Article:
Making the Chain Longer and Stronger: An Intertextual Reading of Ignatius Mabasa’s Mapenzi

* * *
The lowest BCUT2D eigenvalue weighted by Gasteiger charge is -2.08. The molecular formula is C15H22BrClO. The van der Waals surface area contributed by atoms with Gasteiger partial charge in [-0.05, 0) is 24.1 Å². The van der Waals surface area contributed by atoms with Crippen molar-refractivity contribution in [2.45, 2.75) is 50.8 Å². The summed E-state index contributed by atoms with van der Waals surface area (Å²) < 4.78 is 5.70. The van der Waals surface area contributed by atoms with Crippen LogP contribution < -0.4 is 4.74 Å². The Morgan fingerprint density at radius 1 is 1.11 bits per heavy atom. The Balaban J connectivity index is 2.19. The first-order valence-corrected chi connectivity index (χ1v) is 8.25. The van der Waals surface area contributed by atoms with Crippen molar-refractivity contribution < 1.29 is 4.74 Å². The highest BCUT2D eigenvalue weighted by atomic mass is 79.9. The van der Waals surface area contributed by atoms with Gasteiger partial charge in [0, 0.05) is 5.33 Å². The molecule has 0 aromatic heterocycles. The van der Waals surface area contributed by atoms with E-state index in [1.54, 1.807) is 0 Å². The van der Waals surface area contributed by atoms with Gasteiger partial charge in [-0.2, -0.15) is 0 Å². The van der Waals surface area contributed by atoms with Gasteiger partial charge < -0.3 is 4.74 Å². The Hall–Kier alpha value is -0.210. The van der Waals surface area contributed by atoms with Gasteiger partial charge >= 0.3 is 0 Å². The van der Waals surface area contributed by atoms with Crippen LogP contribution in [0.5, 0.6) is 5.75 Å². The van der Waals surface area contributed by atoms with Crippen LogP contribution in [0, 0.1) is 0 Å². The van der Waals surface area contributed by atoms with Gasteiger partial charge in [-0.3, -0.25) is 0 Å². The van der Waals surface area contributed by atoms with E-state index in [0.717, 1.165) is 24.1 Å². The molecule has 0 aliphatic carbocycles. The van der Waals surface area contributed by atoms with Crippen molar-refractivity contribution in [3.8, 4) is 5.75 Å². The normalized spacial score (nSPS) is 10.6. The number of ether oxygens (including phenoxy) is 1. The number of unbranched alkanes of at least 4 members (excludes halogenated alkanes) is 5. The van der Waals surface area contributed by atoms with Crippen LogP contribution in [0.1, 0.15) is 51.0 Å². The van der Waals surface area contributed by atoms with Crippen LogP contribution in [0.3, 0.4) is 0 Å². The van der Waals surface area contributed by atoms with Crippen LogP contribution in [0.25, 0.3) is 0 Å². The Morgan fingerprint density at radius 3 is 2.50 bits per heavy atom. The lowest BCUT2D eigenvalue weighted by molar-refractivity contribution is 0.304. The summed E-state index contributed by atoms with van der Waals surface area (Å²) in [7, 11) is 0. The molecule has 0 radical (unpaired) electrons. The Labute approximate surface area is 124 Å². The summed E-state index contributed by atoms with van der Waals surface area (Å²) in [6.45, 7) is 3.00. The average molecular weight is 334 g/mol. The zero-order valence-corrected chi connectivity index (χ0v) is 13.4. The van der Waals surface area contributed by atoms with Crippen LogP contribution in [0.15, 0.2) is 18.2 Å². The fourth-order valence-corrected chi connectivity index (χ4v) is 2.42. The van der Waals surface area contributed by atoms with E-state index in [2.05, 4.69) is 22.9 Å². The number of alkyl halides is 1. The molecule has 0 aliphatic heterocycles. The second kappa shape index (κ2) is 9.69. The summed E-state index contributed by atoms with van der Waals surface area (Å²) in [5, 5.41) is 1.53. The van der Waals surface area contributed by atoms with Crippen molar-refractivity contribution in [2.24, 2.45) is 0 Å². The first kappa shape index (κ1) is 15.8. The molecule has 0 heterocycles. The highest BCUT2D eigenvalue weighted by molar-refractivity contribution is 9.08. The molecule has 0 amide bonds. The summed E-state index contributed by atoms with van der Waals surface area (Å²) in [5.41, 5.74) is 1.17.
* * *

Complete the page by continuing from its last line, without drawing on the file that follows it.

Literary texts are at times anchored in others that have come before them. This article thus notes that the relationship that exists between written works as well as oral works has been an abiding phenomenon since the emergence of the written word, whether it is Sumerian, Greek or Roman. This practice, also called intertextuality, is prevalent today in African literature. Informed by this tradition of intertextuality, the authors analyse Ignatius Mabasa’s novel, Mapenzi, and argue that the use of direct and indirect references to other creative works by the writer goes a long way in enhancing the text’s thematic and stylistic development. The article further observes that the intertextual references found in Mabasa’s novel evidence that he is a well-read artist who sees intersections between what he writes and what others before him have also written about. The article concludes by delineating the differences between plagiarism and creativity, in that an intertextual reading of Mapenzi reveals that as a creative work, besides connections to prior works, the novel has a life of its own, and has in fact carved a space for itself within Zimbabwean Shona literature. The article sums up such intertextual play as hochekoche (“interlinkages”), the creation of catenae between literary texts.